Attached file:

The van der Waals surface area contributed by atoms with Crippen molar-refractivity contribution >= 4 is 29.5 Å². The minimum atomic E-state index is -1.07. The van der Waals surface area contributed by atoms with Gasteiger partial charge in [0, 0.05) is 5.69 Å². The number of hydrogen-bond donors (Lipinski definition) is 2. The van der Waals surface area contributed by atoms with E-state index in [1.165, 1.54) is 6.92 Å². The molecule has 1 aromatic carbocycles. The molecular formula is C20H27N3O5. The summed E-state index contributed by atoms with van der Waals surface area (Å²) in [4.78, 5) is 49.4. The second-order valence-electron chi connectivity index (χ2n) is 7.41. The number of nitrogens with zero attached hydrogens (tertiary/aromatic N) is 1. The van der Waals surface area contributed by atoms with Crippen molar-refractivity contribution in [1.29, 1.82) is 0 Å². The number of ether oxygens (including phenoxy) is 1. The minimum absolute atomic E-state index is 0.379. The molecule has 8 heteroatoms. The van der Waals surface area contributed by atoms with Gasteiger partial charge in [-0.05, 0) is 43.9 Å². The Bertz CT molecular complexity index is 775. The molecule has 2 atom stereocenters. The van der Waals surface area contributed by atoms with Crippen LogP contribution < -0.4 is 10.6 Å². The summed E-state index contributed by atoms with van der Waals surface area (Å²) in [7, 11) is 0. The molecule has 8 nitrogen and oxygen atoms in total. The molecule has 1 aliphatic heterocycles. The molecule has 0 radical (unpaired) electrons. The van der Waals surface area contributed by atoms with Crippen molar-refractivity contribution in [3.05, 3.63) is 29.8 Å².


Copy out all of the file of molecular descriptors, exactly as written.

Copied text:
The van der Waals surface area contributed by atoms with Crippen molar-refractivity contribution >= 4 is 29.5 Å². The minimum atomic E-state index is -1.07. The van der Waals surface area contributed by atoms with Gasteiger partial charge in [0, 0.05) is 5.69 Å². The number of hydrogen-bond donors (Lipinski definition) is 2. The van der Waals surface area contributed by atoms with E-state index in [1.165, 1.54) is 6.92 Å². The molecule has 1 aromatic carbocycles. The molecular formula is C20H27N3O5. The summed E-state index contributed by atoms with van der Waals surface area (Å²) in [4.78, 5) is 49.4. The second-order valence-electron chi connectivity index (χ2n) is 7.41. The number of nitrogens with zero attached hydrogens (tertiary/aromatic N) is 1. The van der Waals surface area contributed by atoms with Crippen molar-refractivity contribution in [1.29, 1.82) is 0 Å². The number of ether oxygens (including phenoxy) is 1. The minimum absolute atomic E-state index is 0.379. The molecule has 8 heteroatoms. The van der Waals surface area contributed by atoms with Gasteiger partial charge in [-0.05, 0) is 43.9 Å². The Bertz CT molecular complexity index is 775. The molecule has 2 atom stereocenters. The van der Waals surface area contributed by atoms with Crippen LogP contribution < -0.4 is 10.6 Å². The summed E-state index contributed by atoms with van der Waals surface area (Å²) in [7, 11) is 0. The molecule has 8 nitrogen and oxygen atoms in total. The molecule has 1 aliphatic heterocycles. The molecule has 0 radical (unpaired) electrons. The van der Waals surface area contributed by atoms with Crippen molar-refractivity contribution in [3.05, 3.63) is 29.8 Å².